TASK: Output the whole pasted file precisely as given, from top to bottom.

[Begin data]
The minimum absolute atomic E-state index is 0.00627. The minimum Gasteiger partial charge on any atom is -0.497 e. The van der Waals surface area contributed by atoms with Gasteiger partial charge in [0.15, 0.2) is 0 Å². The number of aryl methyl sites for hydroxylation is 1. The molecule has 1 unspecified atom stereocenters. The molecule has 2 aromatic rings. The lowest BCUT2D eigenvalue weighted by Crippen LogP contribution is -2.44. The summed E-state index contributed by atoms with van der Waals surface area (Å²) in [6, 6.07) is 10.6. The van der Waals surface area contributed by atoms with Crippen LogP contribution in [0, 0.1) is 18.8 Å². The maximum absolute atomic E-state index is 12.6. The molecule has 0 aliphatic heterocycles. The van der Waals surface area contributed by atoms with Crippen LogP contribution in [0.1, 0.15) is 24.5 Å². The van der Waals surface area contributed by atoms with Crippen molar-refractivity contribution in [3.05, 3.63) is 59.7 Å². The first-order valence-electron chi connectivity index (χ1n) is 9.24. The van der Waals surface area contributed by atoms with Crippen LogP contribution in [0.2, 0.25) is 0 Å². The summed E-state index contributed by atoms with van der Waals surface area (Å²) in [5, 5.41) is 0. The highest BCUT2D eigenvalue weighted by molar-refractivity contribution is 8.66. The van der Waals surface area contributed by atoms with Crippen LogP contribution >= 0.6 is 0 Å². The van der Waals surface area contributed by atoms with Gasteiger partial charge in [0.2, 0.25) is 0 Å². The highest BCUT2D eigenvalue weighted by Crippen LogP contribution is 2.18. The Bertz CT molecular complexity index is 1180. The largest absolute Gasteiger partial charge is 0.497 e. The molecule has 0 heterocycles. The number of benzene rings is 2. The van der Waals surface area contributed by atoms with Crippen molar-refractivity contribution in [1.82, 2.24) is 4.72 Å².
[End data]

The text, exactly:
The minimum absolute atomic E-state index is 0.00627. The minimum Gasteiger partial charge on any atom is -0.497 e. The van der Waals surface area contributed by atoms with Gasteiger partial charge in [0.15, 0.2) is 0 Å². The number of aryl methyl sites for hydroxylation is 1. The molecule has 1 unspecified atom stereocenters. The molecule has 2 aromatic rings. The lowest BCUT2D eigenvalue weighted by Crippen LogP contribution is -2.44. The summed E-state index contributed by atoms with van der Waals surface area (Å²) in [6, 6.07) is 10.6. The van der Waals surface area contributed by atoms with Crippen LogP contribution in [0, 0.1) is 18.8 Å². The maximum absolute atomic E-state index is 12.6. The molecule has 0 aliphatic heterocycles. The van der Waals surface area contributed by atoms with Crippen LogP contribution in [0.1, 0.15) is 24.5 Å². The van der Waals surface area contributed by atoms with Crippen molar-refractivity contribution in [3.05, 3.63) is 59.7 Å². The first-order valence-electron chi connectivity index (χ1n) is 9.24. The van der Waals surface area contributed by atoms with Crippen LogP contribution in [0.2, 0.25) is 0 Å². The summed E-state index contributed by atoms with van der Waals surface area (Å²) in [5, 5.41) is 0. The highest BCUT2D eigenvalue weighted by molar-refractivity contribution is 8.66. The van der Waals surface area contributed by atoms with Crippen LogP contribution >= 0.6 is 0 Å². The van der Waals surface area contributed by atoms with Gasteiger partial charge in [0.2, 0.25) is 0 Å². The highest BCUT2D eigenvalue weighted by Crippen LogP contribution is 2.18. The Bertz CT molecular complexity index is 1180. The largest absolute Gasteiger partial charge is 0.497 e. The molecule has 0 heterocycles. The number of benzene rings is 2. The van der Waals surface area contributed by atoms with Crippen molar-refractivity contribution in [1.82, 2.24) is 4.72 Å².